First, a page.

Jessica Chastain plays Elizabeth Sloane, a high-profile lobbyist at the heart of this week’s new release Miss Sloane. Sloane is relentless and ruthless in how she pursues the goals of her clients, often putting her own career at risk with the tactics she uses and deals she makes. Still, she’s at the top of her game in Washington, D.C. and has a track record of success to back up the sometimes questionable way she gets the job done.
One day a big client comes her way with an important cause: Gun control. While she’s eager to use this as a watershed moment, there are of course powerful forces allied against her. She sees the issue as being more important than her career and so pulls out every trick in her arsenal to win. But those on the other side are just as determined and Sloane may have bitten off more than she can chew this time as her opponents seek to not only stop her but destroy her in the process.
Chastain’s Sloane looks down at Washington, D.C. on the first one-sheet, looming over the Capitol like a massive overlord, which is kind of the point. Her character is hinted at with the copy that says “Make sure you surprise them.” The best and most striking part, though, is the black and white dichotomy in the background and how it flips in the image of the Capitol building. That does even more to explain in simple terms the story and her character, showing that there’s a clear line between right and wrong that both parties – her and the people who work in that building – are split between. Just a really good visual cue.
“Lobbying is about foresight” Sloane tells us at the beginning of the first trailer. We see some examples of her work and the kinds of enemies she makes by doing her job better than anyone else before we’re told she wants to lead the fight to lobby for gun control. That rallies some powerful forces against her, especially since it becomes clear there’s no line she won’t cross to get the job done.
Damn, Chastain looks great in this. We see her as a totally in control character, even if she’s still given to emotional outbursts, as anyone would be. It’s a taught thriller that’s being sold here with tight pacing and a timely and gripping story, but really, this is Chastain’s show and she looks great.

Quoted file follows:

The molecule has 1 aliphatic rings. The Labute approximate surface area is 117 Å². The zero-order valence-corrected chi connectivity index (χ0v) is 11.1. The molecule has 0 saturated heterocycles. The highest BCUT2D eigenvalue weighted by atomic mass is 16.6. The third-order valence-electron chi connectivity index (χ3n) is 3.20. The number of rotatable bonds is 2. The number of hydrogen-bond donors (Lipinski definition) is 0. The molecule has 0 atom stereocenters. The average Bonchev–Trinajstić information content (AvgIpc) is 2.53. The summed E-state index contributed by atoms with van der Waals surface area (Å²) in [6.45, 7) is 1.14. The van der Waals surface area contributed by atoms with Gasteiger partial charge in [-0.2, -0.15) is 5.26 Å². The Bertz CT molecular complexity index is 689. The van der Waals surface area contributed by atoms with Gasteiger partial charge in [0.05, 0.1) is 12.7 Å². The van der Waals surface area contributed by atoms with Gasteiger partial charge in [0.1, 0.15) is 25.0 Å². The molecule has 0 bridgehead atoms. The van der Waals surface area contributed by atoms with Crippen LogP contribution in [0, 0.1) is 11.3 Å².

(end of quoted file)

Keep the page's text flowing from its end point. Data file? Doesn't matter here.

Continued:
Online and Social
The official website opens with the key art alongside a series of positive critics quotes and with a big button at the bottom of the page prompting you to buy tickets. There are also links to the movie’s profiles on Facebook, Twitter and Instagram.
There’s a menu that expands on the right had side of the page and the first section of content there is “Videos” which is where you can watch the trailer and a couple of the TV commercials. “About” has a brief synopsis and “Cast” has the cast and crew list.
That’s about it for actual content. In-between those sections are collections of images and GIFs that encourage you to share them directly from the site to either Twitter or Facebook.
Advertising and Cross-Promotions
TV spots like this one played up the drama of the story, with lots of slamming doors and raised voices. They more or less followed the structure of the trailer, including Sloane’s narration to the camera about the importance of foresight. There was also the addition of more pull quotes from critics touting the movie as a whole and Chastain’s performance in particular.
Shortly after the first trailer debuted it was turned into social ads on Facebook and Twitter to help raise awareness. More video and graphics were run as social networking ads throughout the campaign, right up to the moment of release. There were also surely plenty of other online and outdoor ads run.
Media and Publicity
Press for the movie started just a few months out from release with the release of a first-look still along with a few details about the story. That was followed a bit later by the news the movie would premiere at AFI Fest.
Chastain talked a bit about getting into the role and how she researched real life lobbyists to see how they dressed and carried themselves.
What I like most about this campaign is the relentless attention being paid to Chastain and her character. Whether in the formal marketing or the publicity, it’s incredible to see an unabashedly powerful and successful woman at the forefront of the story with no apologies or quarter given. That’s a contrast to some extent to Equity earlier this year, which seemed to make the struggle of being a woman the centerpiece of both parts of that movie’s campaign. Not that there’s a problem with that, but there’s no mention of Sloane being held to a different standard because of her gender and I’m kind of digging that right now.
Outside of that, this is a strong campaign that has a clearly identifiable thematic brand. Everything here is about positioning Sloane as a powerful and connected insider who can bend people to her wishes with the right pressure applied. The trailer may not be incredibly strong but it’s supplemented by the rest of the elements that sell a timely political drama about how things “really” get done.